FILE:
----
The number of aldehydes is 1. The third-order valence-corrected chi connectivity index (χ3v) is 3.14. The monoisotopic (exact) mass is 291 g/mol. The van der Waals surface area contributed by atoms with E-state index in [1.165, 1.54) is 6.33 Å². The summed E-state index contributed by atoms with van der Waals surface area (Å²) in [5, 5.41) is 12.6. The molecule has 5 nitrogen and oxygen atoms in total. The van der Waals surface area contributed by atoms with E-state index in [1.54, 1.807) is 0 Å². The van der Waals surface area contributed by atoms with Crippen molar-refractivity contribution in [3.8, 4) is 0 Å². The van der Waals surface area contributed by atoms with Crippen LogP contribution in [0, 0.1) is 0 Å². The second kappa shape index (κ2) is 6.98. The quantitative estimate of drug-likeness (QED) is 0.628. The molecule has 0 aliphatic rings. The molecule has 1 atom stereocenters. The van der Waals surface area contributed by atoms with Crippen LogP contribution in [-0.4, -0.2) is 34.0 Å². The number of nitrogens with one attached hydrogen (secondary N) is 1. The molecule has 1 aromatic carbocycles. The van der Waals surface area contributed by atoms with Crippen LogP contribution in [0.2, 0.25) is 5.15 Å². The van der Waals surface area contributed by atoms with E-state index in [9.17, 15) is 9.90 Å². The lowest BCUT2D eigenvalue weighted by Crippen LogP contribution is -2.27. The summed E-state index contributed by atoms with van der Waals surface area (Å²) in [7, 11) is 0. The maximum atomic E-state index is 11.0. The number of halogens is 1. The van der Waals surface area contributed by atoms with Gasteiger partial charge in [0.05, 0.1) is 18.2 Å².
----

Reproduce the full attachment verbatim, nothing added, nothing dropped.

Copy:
The number of aldehydes is 1. The third-order valence-corrected chi connectivity index (χ3v) is 3.14. The monoisotopic (exact) mass is 291 g/mol. The van der Waals surface area contributed by atoms with E-state index in [1.165, 1.54) is 6.33 Å². The summed E-state index contributed by atoms with van der Waals surface area (Å²) in [5, 5.41) is 12.6. The molecule has 5 nitrogen and oxygen atoms in total. The van der Waals surface area contributed by atoms with E-state index in [1.54, 1.807) is 0 Å². The van der Waals surface area contributed by atoms with Crippen molar-refractivity contribution in [3.8, 4) is 0 Å². The van der Waals surface area contributed by atoms with Crippen LogP contribution in [0, 0.1) is 0 Å². The second kappa shape index (κ2) is 6.98. The quantitative estimate of drug-likeness (QED) is 0.628. The molecule has 0 aliphatic rings. The molecule has 1 atom stereocenters. The van der Waals surface area contributed by atoms with Crippen LogP contribution in [-0.4, -0.2) is 34.0 Å². The number of nitrogens with one attached hydrogen (secondary N) is 1. The molecule has 1 aromatic carbocycles. The van der Waals surface area contributed by atoms with Crippen LogP contribution in [0.2, 0.25) is 5.15 Å². The van der Waals surface area contributed by atoms with E-state index in [9.17, 15) is 9.90 Å². The lowest BCUT2D eigenvalue weighted by Crippen LogP contribution is -2.27. The summed E-state index contributed by atoms with van der Waals surface area (Å²) in [7, 11) is 0. The maximum atomic E-state index is 11.0. The number of halogens is 1. The van der Waals surface area contributed by atoms with Gasteiger partial charge in [0.05, 0.1) is 18.2 Å².